MGI Research

Tuesday, Feb 19th

Last update12:00:00 AM GMT

OSBC Open Source Conference Highlights

We attended InfoWorld's 6th annual OSBC event in San Francisco, where the open source community convenes in a business setting.  The major theme was the attraction of open source products' low cost during a period of IT budget contractions.  Our major interest was to measure the relative success of open source companies in reaching the enterprise market and their ability to threaten the established vendors.  The short conclusion is that open source projects continue to make inroads into Silicon Valley development efforts, but as a business, open source companies have yet to prove their long-term viability with a business model capable of delivering attractive returns to investors.

Open Source = Cheaper Alternative to Established Vendor Offerings

A key theme from most open source companies was “our product is the low-cost alternative to the expensive "proprietary" solution from major vendor X”. Interestingly, only Ingres was able to produce numbers remotely close to a true TCO analysis comparing the cost of adopting Ingres versus the competition. Most open source vendors have not made the marketing transition from targeting their developer communities to delivering durable marketing messages to the enterprise buyer. 

Show Me The Money!

Linux has clearly established itself in the datacenter, and is increasingly gaining traction on a certain percentage of netbook shipments.  Multiple data points, examples and anecdotes were provided, and this is corroborated by what we are hearing elsewhere in the industry.  Nonetheless, as a venture capitalist heavily invested in open source highlighted during a keynote panel, even RedHat, which is viewed as the poster child of open source success with its Linux products, has only managed to win less than 5% market share.  In the database sector, we estimate mySQL’s revenues to be in the $80 million range, and when combined with the revenues of Ingres (FY’08 revs of $68 million, profitable), they are insignificant to a $15 billion+ database market.  Our takeaway from this is that open source companies are impacting the margins of established companies, but have not gained sufficient credibility within the enterprise to cause long-term damage to the core business model of companies like Microsoft, Oracle, SAP,, and others. As previous MGI Research has detailed (see Research Note - "2009 Outlook for Open Source - Do or Die Time?"), the total revenues of companies like Alfresco, Jaspersoft, SugarCRM, Talend, and others are not nearly as impressive as the venture dollars these companies have attracted, and most of the leading venture-backed open source companies are on their Series C, D, or even E rounds of capital. Surely the pressure is on them to start delivering profits in advance of a desired investor exit.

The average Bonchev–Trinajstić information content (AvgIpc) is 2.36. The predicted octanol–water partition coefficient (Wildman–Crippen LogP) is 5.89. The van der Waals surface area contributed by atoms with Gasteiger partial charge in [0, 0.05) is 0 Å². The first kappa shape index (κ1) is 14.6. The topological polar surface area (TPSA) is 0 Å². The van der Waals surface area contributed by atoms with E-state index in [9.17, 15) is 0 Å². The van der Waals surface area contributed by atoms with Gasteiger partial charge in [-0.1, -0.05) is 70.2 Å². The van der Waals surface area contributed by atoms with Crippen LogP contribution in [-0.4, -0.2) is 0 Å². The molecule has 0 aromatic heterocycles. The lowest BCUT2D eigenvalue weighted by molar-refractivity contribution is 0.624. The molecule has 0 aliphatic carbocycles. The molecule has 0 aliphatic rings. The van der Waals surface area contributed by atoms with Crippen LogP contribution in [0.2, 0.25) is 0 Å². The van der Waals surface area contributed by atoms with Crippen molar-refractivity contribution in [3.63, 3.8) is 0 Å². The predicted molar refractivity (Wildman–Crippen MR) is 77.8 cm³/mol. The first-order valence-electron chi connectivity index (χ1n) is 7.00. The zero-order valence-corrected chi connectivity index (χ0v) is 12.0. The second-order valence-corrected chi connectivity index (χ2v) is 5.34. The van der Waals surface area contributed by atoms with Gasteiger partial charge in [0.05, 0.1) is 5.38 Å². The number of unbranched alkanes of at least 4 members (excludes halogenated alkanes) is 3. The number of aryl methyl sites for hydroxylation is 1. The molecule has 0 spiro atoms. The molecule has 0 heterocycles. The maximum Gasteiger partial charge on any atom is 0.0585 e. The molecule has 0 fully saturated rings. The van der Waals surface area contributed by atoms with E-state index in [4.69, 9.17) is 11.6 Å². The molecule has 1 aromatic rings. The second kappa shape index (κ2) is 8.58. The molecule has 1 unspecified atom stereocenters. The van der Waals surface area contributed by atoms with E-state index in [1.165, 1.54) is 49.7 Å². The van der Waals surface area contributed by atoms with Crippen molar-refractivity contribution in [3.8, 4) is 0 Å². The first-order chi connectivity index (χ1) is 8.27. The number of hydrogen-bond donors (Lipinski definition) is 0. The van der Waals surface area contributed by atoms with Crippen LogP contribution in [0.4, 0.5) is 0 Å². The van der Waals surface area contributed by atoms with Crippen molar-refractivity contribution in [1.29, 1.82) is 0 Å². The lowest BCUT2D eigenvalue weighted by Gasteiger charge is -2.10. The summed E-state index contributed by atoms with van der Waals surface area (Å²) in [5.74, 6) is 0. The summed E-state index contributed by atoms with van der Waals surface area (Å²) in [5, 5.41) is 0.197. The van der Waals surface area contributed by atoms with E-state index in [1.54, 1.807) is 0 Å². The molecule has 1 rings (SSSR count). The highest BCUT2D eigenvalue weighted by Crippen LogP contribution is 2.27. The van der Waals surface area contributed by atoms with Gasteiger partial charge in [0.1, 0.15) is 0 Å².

Will Recession Push Corporate Buyers to Consider Open Source Products?

It's unclear if the pressure on IT budgets will drive CIOs to replace installed products with open source alternatives.  One of the major hurdles to enterprise adoption of open source was the lack of internal skills necessary to implement and manage an open source product.  Headcount is typically the largest cost line-item in an IT budget, and an obvious target for savings.  It's unlikely that CIOs can manage a headcount reduction (and the loss of skills), and then expect to adopt an open source product that demands a new set of skills the remaining IT department employees are unlikely to have. 

Database Market Update

In the database world, Ingres may do better than mySQL, given its legacy as a proven enterprise-class product and the $30 million of R&D investment pumped into improving the product over the last three years.  In addition, even Sun folks mentioned the impact of losing mySQL founder Martin Mickos, who leaves Sun at the end of this week.  Mickos was treated like a rock star at this event, and there are rumors that he is planning on buying mySQL back from IBM, in the event that IBM is able to acquire Sun.  It's clear that mySQL market momentum suffered just after it was bought by Sun, and Oracle's strategic move of buying InnoDB, the leading transaction storage engine of mySQL, also slowed the growth of mySQL.  Microsoft appears to be a beneficiary of the cost pressures on database spending, as SQLServer is perceived as a lower-cost, low risk alternative to Oracle and IBM.  The core Sybase database business appears to be under pressure, as mySQL and Ingres both make inroads into the installed base that is growing tired of paying maintenance and perceives Sybase to be an absentee owner of the product.

Overall Conference Mood

Not surprisingly, conference attendance was off - organizers claimed 600 registrations, but the kick-off keynote session had about 200 in a ballroom that was reduced in size by one-third.  Our non-empirical estimate is 60-70% of attendees were vendors, 20-30% were industry service providers (lawyers, VCs, press), and 10-20% were user organizations.  A noticeable difference from other recent events was the energy emanating from the open source community. It was ever so faintly reminiscent of the buzz of years past in the tech industry.